Highway 16 from Prince Rupert to Prince George will soon have cellular coverage along the entire route, fulfilling a critical recommendation to make the highway safer.
Solving the problem of cellular gaps between communities along Highway 16 was among the Highway of Tears Symposium Report's 33 recommendations aimed at enhancing safety for Indigenous women and girls.
"We must continue to do everything in our power to prevent violence against Indigenous women and girls to ensure they are safe to travel anywhere in our province, but especially between communities along Highway 16," said Barb Ward-Burkitt, executive director, Prince George Native Friendship Centre.
"I commend the Province, the federal government and Rogers for expanding cell service along the isolated and essential corridor between Smithers and Prince Rupert - it serves as an important step of reconciliation and honouring for murdered and missing sisters, daughters, mothers, aunties and their families."
This recommendation from the symposium was echoed in the report from the National Inquiry into Missing and Murdered Indigenous Women and Girls. This investment is key to ensure women, especially Indigenous women, who are not safe can call for help and receive the services they need to ensure their safety and security.
The Connecting British Columbia program and the Government of Canada's Universal Broadband Fund will provide Rogers $4.5 million towards the $11.6-million cost of installing cellular infrastructure to provide cellular coverage in the remaining areas of weak signal strength between Prince Rupert and Smithers.
"People travelling this economic corridor and vital connection between communities will no longer be out of cell service range if they need to call for emergency services," said Lisa Beare, B.C.'s Minister of Citizens' Services.
"This project means there will be cellular coverage along the entire length of Highway 16 from Prince George to Prince Rupert, giving people peace of mind knowing they can reach out for help if they need it. It is a critical milestone in helping prevent future tragedies along this route, bringing comfort to people who use the highway and are now safter because of this connectivity."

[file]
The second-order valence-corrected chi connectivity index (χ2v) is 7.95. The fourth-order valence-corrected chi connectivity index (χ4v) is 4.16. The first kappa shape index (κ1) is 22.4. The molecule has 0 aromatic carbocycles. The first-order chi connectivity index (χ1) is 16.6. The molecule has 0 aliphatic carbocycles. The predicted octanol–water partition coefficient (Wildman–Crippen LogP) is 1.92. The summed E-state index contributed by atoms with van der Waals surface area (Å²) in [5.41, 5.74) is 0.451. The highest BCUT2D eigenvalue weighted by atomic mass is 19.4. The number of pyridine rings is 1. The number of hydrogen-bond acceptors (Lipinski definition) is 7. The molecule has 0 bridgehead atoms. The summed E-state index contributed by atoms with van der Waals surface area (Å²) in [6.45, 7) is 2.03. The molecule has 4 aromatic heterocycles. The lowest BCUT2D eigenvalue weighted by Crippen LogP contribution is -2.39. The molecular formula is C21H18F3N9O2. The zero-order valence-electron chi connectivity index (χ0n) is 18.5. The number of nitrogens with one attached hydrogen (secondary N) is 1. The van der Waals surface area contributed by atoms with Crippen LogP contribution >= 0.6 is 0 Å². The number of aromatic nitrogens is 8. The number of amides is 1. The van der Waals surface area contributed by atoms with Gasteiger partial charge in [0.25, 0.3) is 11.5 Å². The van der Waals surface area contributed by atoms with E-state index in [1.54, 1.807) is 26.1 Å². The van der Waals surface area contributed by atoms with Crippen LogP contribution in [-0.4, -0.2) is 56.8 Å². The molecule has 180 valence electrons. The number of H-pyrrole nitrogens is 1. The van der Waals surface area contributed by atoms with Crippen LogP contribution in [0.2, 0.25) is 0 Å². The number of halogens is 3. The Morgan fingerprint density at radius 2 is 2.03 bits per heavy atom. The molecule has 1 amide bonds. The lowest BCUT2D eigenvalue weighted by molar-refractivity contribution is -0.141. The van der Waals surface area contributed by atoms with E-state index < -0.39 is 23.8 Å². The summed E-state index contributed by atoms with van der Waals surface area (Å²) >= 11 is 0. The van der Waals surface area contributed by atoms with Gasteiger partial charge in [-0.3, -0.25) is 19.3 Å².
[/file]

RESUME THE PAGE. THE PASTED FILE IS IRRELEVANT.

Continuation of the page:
As part of this project, Rogers plans to install 12 cellular towers along the highway. This will provide 252 kilometres of new highway cellular coverage, closing several gaps along this corridor.
"This project will provide continuous cellular coverage along the whole of the highway corridor, which will improve overall safety for this area," said Murray Rankin, B.C.'s Minister of Indigenous Relations and Reconciliation.
"It honours the memory of both survivors and the friends and family members of the Indigenous women, girls and two-spirit people who have gone missing, been murdered or experienced other forms of violence along Highway 16."
This project will also provide coverage to three rest areas along Highway 16, located at Boulder Creek, Basalt Creek and Sanderson Point. It is scheduled to be complete in fall 2022.
“For years, the Highway of Tears has become an iconic example of the tragedy of missing and murdered Indigenous women and girls (MMIWG). Families and survivors have highlighted the connection between MMIWG and gaps in cellular service along Canadian highways, especially in rural and remote areas. This investment is an important and concrete step towards ensuring all travellers, especially women and girls, along Highway 16 from Prince George to Prince Rupert can reliably call for help if and when they need it,” said Carolyn Bennett, federal Minister of Crown-Indigenous Relations.
The province says the Connecting British Columbia Program Economic Recovery Intake is on track to triple its target for new highway cellular coverage. To date, an additional 429 kilometres of new highway cellular coverage is being added, well surpassing the 140-kilometre target.